Nutritional Psychiatry: Here, Eat This. It Will Make You Feel Better.

· · · · · | Wilmington Psychotherapy

Let food be thy medicine and medicine be thy food. – Hippocrates

 

 

While Hippocrates, the Greek physician known as the “Father of Modern Medicine,” died in 360 B.C., his words are extremely relevant today. It is commonly accepted that a nutritious diet is vital for good physical health, and now there is increasing evidence that it plays a significant role in mental health, too.

 

This concept of “nutritional psychiatry” is gaining traction. In recent studies comparing teens with a typical Western diet (considered the lowest quality nutritionally) with those who consume higher quality whole foods, the results were astounding. Those eating the less healthy Western diet had an 80% increased risk of developing depression and double the risk for attention-deficit disorder (ADD).

 

Asking patients about their food choices has not been a traditional practice in therapy, but it might quickly become one. In only the past five to 10 years, many experts have come to believe good nutrition can help safeguard and improve overall mental health and decrease the risk of developing psychiatric disorders, including depression and anxiety. Food allergies are being studied for a possible link to more advanced diagnoses, such as schizophrenia and bipolar disorder.

 

Researchers caution that nutrition is not meant to replace medication in treatment plans, but to supplement it. It is known that diet affects the immune system and genetics, as well as how the body responds to stress. Eating well is very likely to help medication be most effective.

 

Turns out, not surprisingly, that the same foods that are good for your body are also good for your mental health. For best all-around health, limit sugary and high-fat processed foods, and choose fresh veggies, fresh fruits and whole grains.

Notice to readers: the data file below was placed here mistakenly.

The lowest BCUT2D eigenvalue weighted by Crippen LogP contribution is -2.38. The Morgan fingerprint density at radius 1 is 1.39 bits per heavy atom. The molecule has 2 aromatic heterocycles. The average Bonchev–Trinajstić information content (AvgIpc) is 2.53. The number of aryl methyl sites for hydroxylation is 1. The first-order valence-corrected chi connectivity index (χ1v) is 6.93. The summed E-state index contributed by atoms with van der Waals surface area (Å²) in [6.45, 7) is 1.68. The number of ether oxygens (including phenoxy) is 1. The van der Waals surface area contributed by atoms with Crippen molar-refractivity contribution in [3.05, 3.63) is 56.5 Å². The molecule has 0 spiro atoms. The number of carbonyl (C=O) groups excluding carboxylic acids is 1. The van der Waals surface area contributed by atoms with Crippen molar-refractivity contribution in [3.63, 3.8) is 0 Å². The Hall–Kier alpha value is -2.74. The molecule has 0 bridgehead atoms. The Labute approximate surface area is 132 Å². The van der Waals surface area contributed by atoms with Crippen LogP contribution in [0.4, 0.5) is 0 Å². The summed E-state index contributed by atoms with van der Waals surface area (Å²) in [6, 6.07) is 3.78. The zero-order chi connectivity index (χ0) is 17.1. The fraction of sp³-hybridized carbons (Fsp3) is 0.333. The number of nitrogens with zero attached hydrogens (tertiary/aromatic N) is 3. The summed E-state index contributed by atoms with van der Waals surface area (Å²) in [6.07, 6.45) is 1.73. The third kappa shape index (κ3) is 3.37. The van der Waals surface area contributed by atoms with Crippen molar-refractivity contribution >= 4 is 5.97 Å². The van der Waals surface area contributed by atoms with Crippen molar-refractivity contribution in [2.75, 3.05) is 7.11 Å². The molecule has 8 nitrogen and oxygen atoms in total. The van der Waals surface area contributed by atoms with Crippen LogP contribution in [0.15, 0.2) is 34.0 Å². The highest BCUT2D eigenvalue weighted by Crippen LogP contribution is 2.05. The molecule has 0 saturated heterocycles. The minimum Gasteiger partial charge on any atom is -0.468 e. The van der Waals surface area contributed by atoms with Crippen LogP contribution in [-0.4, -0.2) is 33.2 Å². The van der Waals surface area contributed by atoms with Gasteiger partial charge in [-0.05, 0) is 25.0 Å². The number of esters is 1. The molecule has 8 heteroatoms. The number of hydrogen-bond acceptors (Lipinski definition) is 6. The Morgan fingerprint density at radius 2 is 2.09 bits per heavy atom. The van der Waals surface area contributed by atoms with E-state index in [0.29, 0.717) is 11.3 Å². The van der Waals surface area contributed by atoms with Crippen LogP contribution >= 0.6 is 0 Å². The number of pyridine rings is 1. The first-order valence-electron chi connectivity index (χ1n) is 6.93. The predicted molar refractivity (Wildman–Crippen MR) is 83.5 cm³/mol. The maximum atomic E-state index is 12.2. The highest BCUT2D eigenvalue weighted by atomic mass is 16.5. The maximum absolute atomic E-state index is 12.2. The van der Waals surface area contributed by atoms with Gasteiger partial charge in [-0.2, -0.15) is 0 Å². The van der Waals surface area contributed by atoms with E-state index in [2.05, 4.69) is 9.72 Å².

Nutrients and examples of food choices that may play a role in promoting good mental health:

  • B vitamins (which include thiamin, riboflavin, niacin, folate [also called folic acid or folacin], vitamin B6, vitamin B12, biotin and pantothenic acid)
  • Iron (spinach, black beans, dark chocolate, liver, grass fed beef)
  • Omega-3s (wild-caught seafood, like salmon and mackerel)
  • Zinc (lamb, pumpkin seeds, chick peas, cashews)
  • Fermented foods (kefir, sauerkraut, kimchi, yogurt)

 

TALKING TURKEY: A THANKSGIVING TIDBIT

 

There is a widely circulated—but mostly false—statement that often gets passed around Thanksgiving tables, along with second helpings of casseroles. The crux of the claim is that turkey contains high levels of tryptophan, an ingredient that boots serotonin to make you happy and melatonin to make you sleepy.

 

While tryptophan is essential for the production of serotonin in the brain, turkey is not especially high in it. All meats contain tryptophan (an amino acid), with some having more than turkey. Even some vegetables have more, and soybeans have twice as much.

 

So, there’s nothing about the Thanksgiving menu that chemically makes people happy or sleepy, but there are dozens of reasons you might feel both during the holiday. Count excitement, anxiety, cooking and cleaning, being lazy, or just being in the company of family and friends. Add overeating and alcohol, and being happy to take a nap just seems like common sense.

 

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Wilmington Psychotherapy specializes in a range of mental health services for clients of all ages. To learn more about Jim Doxey, including his experience and credentials, visit wilmingtonpsychotherapy.com or call (910) 344-0481.


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